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Charles Monaco on June 21, 2013 - 1:29pm
This week, the U.S. Supreme Court overturned an Arizona law passed in 2004 requiring that voters prove their United States citizenship in order to register to vote. The Court ruled in a 7-2 decision authored by Justice Antonin Scalia that states could not impose additional requirements for registration beyond those included in the National Voter Registration Act of 1993 (also called the "motor voter" law).
Voting rights advocates, many of whom were plaintiffs in the lawsuit, immediately praised the decision as a big win for voters across the nation. Project Vote Executive Director Michael Slater said in a statement that the law had "stymied community based voter registration drives and created unreasonable hurdles for eligible Americans who wanted to register," affecting tens of thousands of potential Arizona voters in the process. Jenny Flanagan, director of voting and elections for Common Cause, called the decision "a major victory for American voters," and expressed hope that it will lead other elected officials throughout the nation to "see the wisdom of directing their energy toward expanding – not limiting – the right to vote."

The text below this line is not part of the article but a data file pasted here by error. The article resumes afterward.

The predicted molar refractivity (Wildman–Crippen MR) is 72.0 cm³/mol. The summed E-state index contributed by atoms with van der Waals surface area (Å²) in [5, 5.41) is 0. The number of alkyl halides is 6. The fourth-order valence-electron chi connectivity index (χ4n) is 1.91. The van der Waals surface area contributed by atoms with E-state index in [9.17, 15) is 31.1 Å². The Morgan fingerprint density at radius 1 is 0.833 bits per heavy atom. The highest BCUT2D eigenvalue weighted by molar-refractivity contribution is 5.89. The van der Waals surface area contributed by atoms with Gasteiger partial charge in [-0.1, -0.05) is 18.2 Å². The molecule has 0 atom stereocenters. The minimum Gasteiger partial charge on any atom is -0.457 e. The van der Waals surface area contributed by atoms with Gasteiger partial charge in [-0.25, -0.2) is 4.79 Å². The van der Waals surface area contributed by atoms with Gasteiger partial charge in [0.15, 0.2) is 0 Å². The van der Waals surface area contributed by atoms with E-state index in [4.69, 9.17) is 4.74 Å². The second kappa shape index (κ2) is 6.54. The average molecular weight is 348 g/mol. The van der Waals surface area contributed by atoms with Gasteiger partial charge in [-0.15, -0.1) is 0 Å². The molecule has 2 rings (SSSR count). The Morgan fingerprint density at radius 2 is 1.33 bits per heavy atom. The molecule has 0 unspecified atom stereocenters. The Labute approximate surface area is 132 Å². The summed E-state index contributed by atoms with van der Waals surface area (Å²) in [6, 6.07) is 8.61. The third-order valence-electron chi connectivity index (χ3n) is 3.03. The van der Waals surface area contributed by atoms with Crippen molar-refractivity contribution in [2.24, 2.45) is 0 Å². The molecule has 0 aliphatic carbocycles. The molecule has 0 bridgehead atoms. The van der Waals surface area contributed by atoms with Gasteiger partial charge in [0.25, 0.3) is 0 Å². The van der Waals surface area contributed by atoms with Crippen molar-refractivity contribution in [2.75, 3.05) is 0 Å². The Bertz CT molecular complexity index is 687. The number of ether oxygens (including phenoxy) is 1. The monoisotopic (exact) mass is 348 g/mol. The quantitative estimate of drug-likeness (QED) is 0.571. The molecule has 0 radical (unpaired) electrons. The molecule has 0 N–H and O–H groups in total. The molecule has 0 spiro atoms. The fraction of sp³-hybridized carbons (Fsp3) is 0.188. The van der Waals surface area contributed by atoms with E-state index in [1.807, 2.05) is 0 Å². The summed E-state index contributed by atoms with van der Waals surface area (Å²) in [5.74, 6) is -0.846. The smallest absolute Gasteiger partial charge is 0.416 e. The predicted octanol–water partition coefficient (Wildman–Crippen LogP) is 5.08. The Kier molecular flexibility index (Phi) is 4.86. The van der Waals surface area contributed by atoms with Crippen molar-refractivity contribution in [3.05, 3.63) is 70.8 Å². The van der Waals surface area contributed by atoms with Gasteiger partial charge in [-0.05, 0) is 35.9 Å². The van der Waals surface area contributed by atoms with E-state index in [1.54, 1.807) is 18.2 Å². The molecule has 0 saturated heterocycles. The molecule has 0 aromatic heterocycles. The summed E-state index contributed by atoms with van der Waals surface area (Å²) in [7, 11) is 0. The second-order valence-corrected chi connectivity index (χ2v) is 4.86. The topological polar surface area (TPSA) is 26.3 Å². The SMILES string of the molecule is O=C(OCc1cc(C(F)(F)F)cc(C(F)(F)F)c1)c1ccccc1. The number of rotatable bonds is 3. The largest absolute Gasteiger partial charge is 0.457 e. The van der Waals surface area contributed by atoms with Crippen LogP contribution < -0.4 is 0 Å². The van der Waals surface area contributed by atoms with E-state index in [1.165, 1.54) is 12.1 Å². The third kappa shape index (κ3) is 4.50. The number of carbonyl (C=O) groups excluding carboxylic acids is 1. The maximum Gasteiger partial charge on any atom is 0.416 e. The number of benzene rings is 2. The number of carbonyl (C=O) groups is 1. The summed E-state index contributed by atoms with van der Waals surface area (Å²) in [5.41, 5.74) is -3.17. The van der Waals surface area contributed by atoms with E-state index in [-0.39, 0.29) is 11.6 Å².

The defeat of the law is also a defeat for the American Legislative Exchange Council (ALEC), who, as the Center for Media and Democracy notes, had adopted it as a model policy following its passage in Arizona in 2004. The decision will also affect a handful of states who enacted copycat laws, including Alabama, Georgia, and Kansas. Georgia Secretary of State Brian Kemp said this week that the ruling would hinder efforts in his state to enforce their similar law passed in 2009.
The decision in the Arizona case arrived as the entire nation continued to anticipate the Supreme Court's ruling on the constitutionality of Section 5 of the Voting Rights Act — a case where, despite the welcome ruling in Arizona, the outcome is still far from certain. (For more on the growing momentum this year behind state legisative efforts to expand and protect voting rights, check out PSN's 2013 Election Reform Session Roundup.)